Government of Canada reintroduces legislation to foster greater confidence in the judicial system
December 1st, 2021 – Ottawa, Ontario – Department of Justice Canada
Canadians should have full confidence in their judicial system. Maintaining this confidence requires that there be an accountable, transparent and fiscally responsible process for the handling of complaints against federally appointed judges.
Today, on behalf of the Government of Canada, Senator Marc Gold reintroduced proposed legislative amendments to the Judges Act that aim to strengthen the judicial complaints process, which was originally established 50 years ago. While there have been updates to the process over the years, it is time to fully reform how complaints are dealt with.
The reintroduced bill would amend and streamline the process for more serious complaints, where removal from the bench could be an outcome. The current process is cumbersome, costly and can be prolonged for years. It needs to be updated in order to make the system less expensive and time-consuming.
These amendments would also address the current process’ shortcomings by imposing mandatory sanctions on a judge when a complaint of misconduct is found to be justified, but to not be serious enough to warrant removal from office. Such sanctions would include counselling, continuing education and reprimands.
The Canadian Judicial Council (CJC) is responsible for administering the judicial conduct process. This legislation would require that the CJC include the number of complaints received and how they were resolved in its public annual report.
Public consultations conducted by the federal government in 2016 informed the work on developing these amendments, with the goal of enacting reforms while respecting the constitutional principle of judicial independence.
“Canadians need to know that the judicial system is fair to all. Canadian society is changing and so are our expectations of judicial behaviour and accountability. While rare, complaints against judges that could result in removal from the bench should be dealt with in a more timely, cost-effective and fair manner. This bill aims to accomplish that. Also, for the first time, judges would be accountable for less serious – but nevertheless consequential – instances of misconduct. These proposed amendments were informed by important consultations and I am pleased to be able to put forward a revamped process that will increase Canadians’ trust in the judicial system.”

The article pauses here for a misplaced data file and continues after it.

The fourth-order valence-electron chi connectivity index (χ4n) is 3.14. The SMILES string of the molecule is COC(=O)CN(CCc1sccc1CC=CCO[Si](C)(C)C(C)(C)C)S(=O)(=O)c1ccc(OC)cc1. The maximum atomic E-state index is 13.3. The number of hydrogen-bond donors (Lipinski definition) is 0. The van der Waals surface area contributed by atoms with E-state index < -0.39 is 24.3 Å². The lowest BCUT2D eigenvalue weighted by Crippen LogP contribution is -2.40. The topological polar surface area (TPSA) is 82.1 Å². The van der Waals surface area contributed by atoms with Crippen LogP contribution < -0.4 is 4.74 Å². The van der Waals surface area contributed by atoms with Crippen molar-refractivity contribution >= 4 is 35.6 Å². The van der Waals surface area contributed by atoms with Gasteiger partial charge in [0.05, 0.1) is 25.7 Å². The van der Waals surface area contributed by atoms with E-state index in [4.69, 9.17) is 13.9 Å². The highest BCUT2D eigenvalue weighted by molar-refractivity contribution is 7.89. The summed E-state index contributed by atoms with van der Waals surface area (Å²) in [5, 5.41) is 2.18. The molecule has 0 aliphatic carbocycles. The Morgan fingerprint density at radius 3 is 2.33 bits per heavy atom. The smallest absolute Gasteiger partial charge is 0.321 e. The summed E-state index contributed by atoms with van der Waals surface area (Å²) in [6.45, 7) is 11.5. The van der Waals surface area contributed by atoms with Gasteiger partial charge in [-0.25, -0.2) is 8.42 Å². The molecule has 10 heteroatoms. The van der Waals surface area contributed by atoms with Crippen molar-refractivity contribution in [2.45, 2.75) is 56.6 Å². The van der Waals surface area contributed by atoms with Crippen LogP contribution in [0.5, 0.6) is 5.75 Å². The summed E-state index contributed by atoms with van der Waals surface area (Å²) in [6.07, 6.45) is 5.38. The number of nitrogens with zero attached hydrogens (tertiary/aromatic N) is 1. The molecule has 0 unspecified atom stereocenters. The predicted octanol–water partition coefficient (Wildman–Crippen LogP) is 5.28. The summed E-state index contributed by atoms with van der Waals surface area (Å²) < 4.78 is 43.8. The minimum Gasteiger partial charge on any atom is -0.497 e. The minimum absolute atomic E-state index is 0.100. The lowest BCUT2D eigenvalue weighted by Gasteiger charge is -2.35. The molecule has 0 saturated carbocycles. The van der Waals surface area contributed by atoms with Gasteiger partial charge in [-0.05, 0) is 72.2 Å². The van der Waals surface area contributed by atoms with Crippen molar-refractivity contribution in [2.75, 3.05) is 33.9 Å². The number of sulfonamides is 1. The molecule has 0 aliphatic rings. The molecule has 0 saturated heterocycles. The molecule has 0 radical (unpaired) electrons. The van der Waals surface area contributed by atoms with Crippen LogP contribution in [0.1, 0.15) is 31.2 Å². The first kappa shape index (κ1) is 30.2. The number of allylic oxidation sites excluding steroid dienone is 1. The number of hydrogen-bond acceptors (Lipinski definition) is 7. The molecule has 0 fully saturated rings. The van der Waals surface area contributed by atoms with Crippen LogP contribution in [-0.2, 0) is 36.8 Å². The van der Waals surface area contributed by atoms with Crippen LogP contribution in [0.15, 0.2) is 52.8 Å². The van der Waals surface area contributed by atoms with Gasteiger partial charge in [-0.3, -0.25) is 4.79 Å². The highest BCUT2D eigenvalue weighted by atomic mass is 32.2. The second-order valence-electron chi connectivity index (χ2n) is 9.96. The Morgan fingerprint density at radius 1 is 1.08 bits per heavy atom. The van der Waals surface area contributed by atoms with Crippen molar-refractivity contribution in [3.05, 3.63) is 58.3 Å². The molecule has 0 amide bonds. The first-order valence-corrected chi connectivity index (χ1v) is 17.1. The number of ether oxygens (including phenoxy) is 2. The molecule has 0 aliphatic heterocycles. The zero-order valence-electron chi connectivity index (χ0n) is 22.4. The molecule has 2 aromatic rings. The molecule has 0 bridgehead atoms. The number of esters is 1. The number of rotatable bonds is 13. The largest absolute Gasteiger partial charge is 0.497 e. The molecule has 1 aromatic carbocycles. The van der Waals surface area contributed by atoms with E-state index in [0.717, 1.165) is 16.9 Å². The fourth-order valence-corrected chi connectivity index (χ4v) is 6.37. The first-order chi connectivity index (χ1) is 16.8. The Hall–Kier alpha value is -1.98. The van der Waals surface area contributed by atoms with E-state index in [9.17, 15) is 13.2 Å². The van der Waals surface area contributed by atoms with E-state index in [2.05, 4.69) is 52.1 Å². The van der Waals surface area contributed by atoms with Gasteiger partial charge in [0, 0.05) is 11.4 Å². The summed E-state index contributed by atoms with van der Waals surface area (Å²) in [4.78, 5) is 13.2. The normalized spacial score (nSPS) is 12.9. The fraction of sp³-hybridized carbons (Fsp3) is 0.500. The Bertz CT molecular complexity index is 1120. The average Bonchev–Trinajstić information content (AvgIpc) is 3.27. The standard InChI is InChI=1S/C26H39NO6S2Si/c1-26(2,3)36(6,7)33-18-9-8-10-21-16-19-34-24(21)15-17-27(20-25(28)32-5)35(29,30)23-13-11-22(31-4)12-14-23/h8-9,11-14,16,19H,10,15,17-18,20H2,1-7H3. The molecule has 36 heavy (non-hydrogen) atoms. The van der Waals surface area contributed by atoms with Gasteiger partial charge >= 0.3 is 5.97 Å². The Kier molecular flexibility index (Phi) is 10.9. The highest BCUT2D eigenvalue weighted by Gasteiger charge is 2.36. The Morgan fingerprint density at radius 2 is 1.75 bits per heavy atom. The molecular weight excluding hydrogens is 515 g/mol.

The Honourable David Lametti, P.C., Q.C., M.P.
Minister of Justice and Attorney General of Canada
The Canadian Judicial Council (CJC), created in 1971, comprises all of Canada’s federally appointed chief and associate chief justices, and independently investigates complaints of misconduct against federally appointed judges.
The CJC’s process applies only to federally-appointed judges, which are the judges of the Supreme Court of Canada and federal courts, the provincial and territorial superior trial courts, and the provincial and territorial courts of appeal. The provinces and territories are responsible for reviewing the conduct of the judges of the lowest level of provincial/territorial trial court, who are provincially-appointed.
Since its inception in 1971, the CJC completed inquiries into eight complaints considered serious enough that they could warrant removal from the bench; four of them did result in recommendations for removal. A ninth inquiry is currently under way.
Under the proposed new process, the CJC would continue to preside over the judicial complaints process, which would start with a three-person review panel deciding to either investigate a complaint of misconduct or, if the complaint is serious enough that it might warrant removal from the bench, refer it to a separate five-person hearing panel.
If appropriate, a three-person review panel made up of a CJC member, a judge and a layperson could impose such sanctions as public apologies or courses of continuing education.
If warranted, a five-person hearing panel, made up of two CJC members, a judge, a lawyer and a layperson could recommend removal from the bench to the Minister of Justice, after holding a public hearing.
Judges who face removal from the bench would have access to an appeal panel made up of three CJC members and two judges and, finally, to the Supreme Court of Canada, should the Court agree to hear the appeal. This would streamline the current process for court review of Council decisions, which involves judicial review by two additional levels of court, the Federal Court and Federal Court of Appeal, before a judge can ask the Supreme Court of Canada to hear their case.
The amendments would also provide for a funding mechanism for the new process.
For more information, media may contact:
Office of the Minister of Justice
Department of Justice Canada
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